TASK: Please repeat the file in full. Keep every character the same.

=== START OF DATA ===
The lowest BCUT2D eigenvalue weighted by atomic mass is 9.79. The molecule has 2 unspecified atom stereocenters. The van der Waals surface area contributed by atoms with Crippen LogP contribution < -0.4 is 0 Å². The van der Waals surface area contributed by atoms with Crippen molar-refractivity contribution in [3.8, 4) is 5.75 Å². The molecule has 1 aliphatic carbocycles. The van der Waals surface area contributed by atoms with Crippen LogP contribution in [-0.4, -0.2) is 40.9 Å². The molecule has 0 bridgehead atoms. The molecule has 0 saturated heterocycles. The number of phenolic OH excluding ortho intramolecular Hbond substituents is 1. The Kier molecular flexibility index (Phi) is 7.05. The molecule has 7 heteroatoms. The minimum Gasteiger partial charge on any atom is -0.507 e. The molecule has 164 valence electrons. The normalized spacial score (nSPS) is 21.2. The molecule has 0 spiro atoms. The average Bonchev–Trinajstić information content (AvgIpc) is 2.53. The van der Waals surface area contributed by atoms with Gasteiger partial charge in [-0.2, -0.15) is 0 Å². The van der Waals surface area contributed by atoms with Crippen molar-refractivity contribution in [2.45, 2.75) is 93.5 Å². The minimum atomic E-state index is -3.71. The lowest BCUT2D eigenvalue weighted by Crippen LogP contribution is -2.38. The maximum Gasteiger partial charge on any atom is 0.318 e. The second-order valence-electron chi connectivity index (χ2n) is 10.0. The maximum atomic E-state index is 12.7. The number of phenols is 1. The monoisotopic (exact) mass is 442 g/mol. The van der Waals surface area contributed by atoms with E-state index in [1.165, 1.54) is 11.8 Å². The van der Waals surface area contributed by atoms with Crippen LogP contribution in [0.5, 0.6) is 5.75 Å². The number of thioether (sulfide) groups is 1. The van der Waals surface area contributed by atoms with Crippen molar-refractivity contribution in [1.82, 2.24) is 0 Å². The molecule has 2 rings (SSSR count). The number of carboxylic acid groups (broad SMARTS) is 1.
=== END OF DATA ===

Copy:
The lowest BCUT2D eigenvalue weighted by atomic mass is 9.79. The molecule has 2 unspecified atom stereocenters. The van der Waals surface area contributed by atoms with Crippen LogP contribution < -0.4 is 0 Å². The van der Waals surface area contributed by atoms with Crippen molar-refractivity contribution in [3.8, 4) is 5.75 Å². The molecule has 1 aliphatic carbocycles. The van der Waals surface area contributed by atoms with Crippen LogP contribution in [-0.4, -0.2) is 40.9 Å². The molecule has 0 bridgehead atoms. The molecule has 0 saturated heterocycles. The number of phenolic OH excluding ortho intramolecular Hbond substituents is 1. The Kier molecular flexibility index (Phi) is 7.05. The molecule has 7 heteroatoms. The minimum Gasteiger partial charge on any atom is -0.507 e. The molecule has 164 valence electrons. The normalized spacial score (nSPS) is 21.2. The molecule has 0 spiro atoms. The average Bonchev–Trinajstić information content (AvgIpc) is 2.53. The van der Waals surface area contributed by atoms with Gasteiger partial charge in [-0.2, -0.15) is 0 Å². The van der Waals surface area contributed by atoms with Crippen molar-refractivity contribution in [2.45, 2.75) is 93.5 Å². The minimum atomic E-state index is -3.71. The lowest BCUT2D eigenvalue weighted by Crippen LogP contribution is -2.38. The maximum Gasteiger partial charge on any atom is 0.318 e. The second-order valence-electron chi connectivity index (χ2n) is 10.0. The maximum atomic E-state index is 12.7. The number of phenols is 1. The monoisotopic (exact) mass is 442 g/mol. The van der Waals surface area contributed by atoms with E-state index in [1.165, 1.54) is 11.8 Å². The van der Waals surface area contributed by atoms with Crippen LogP contribution in [0.5, 0.6) is 5.75 Å². The number of thioether (sulfide) groups is 1. The van der Waals surface area contributed by atoms with Crippen molar-refractivity contribution in [1.82, 2.24) is 0 Å². The molecule has 2 rings (SSSR count). The number of carboxylic acid groups (broad SMARTS) is 1.